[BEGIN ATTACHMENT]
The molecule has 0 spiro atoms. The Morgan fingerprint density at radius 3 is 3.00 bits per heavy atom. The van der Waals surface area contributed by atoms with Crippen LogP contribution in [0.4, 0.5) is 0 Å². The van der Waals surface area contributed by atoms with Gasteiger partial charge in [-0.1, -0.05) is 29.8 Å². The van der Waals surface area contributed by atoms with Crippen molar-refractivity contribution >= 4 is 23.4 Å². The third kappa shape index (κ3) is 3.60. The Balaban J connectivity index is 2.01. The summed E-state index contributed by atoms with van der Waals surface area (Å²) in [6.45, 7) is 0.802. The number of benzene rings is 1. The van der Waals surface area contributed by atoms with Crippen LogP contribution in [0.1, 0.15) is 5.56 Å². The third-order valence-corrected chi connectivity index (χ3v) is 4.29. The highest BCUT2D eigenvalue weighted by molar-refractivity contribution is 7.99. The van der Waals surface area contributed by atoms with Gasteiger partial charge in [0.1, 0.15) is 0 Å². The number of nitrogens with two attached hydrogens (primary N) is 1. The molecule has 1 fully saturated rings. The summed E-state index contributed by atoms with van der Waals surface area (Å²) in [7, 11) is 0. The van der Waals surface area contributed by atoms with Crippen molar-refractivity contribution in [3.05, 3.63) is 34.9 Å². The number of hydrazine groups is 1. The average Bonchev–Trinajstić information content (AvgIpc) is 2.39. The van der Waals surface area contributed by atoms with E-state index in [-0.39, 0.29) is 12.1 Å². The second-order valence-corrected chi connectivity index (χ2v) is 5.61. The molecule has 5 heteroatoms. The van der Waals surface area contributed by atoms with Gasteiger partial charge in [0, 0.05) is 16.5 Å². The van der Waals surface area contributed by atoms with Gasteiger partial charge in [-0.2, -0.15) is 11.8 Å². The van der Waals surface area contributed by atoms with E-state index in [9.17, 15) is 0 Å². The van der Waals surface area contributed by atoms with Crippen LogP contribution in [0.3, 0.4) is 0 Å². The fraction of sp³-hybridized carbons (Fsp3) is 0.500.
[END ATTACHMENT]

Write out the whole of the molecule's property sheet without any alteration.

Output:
The molecule has 0 spiro atoms. The Morgan fingerprint density at radius 3 is 3.00 bits per heavy atom. The van der Waals surface area contributed by atoms with Crippen LogP contribution in [0.4, 0.5) is 0 Å². The van der Waals surface area contributed by atoms with Gasteiger partial charge in [-0.1, -0.05) is 29.8 Å². The van der Waals surface area contributed by atoms with Crippen molar-refractivity contribution >= 4 is 23.4 Å². The third kappa shape index (κ3) is 3.60. The Balaban J connectivity index is 2.01. The summed E-state index contributed by atoms with van der Waals surface area (Å²) in [6.45, 7) is 0.802. The number of benzene rings is 1. The van der Waals surface area contributed by atoms with Crippen LogP contribution in [0.1, 0.15) is 5.56 Å². The third-order valence-corrected chi connectivity index (χ3v) is 4.29. The highest BCUT2D eigenvalue weighted by molar-refractivity contribution is 7.99. The van der Waals surface area contributed by atoms with Gasteiger partial charge in [0.1, 0.15) is 0 Å². The number of nitrogens with two attached hydrogens (primary N) is 1. The molecule has 1 fully saturated rings. The summed E-state index contributed by atoms with van der Waals surface area (Å²) in [7, 11) is 0. The van der Waals surface area contributed by atoms with Crippen molar-refractivity contribution in [3.05, 3.63) is 34.9 Å². The number of hydrazine groups is 1. The average Bonchev–Trinajstić information content (AvgIpc) is 2.39. The van der Waals surface area contributed by atoms with E-state index in [-0.39, 0.29) is 12.1 Å². The second-order valence-corrected chi connectivity index (χ2v) is 5.61. The molecule has 5 heteroatoms. The van der Waals surface area contributed by atoms with Gasteiger partial charge in [0, 0.05) is 16.5 Å². The van der Waals surface area contributed by atoms with Gasteiger partial charge in [-0.2, -0.15) is 11.8 Å². The van der Waals surface area contributed by atoms with E-state index in [9.17, 15) is 0 Å². The van der Waals surface area contributed by atoms with Crippen LogP contribution in [0.3, 0.4) is 0 Å². The fraction of sp³-hybridized carbons (Fsp3) is 0.500.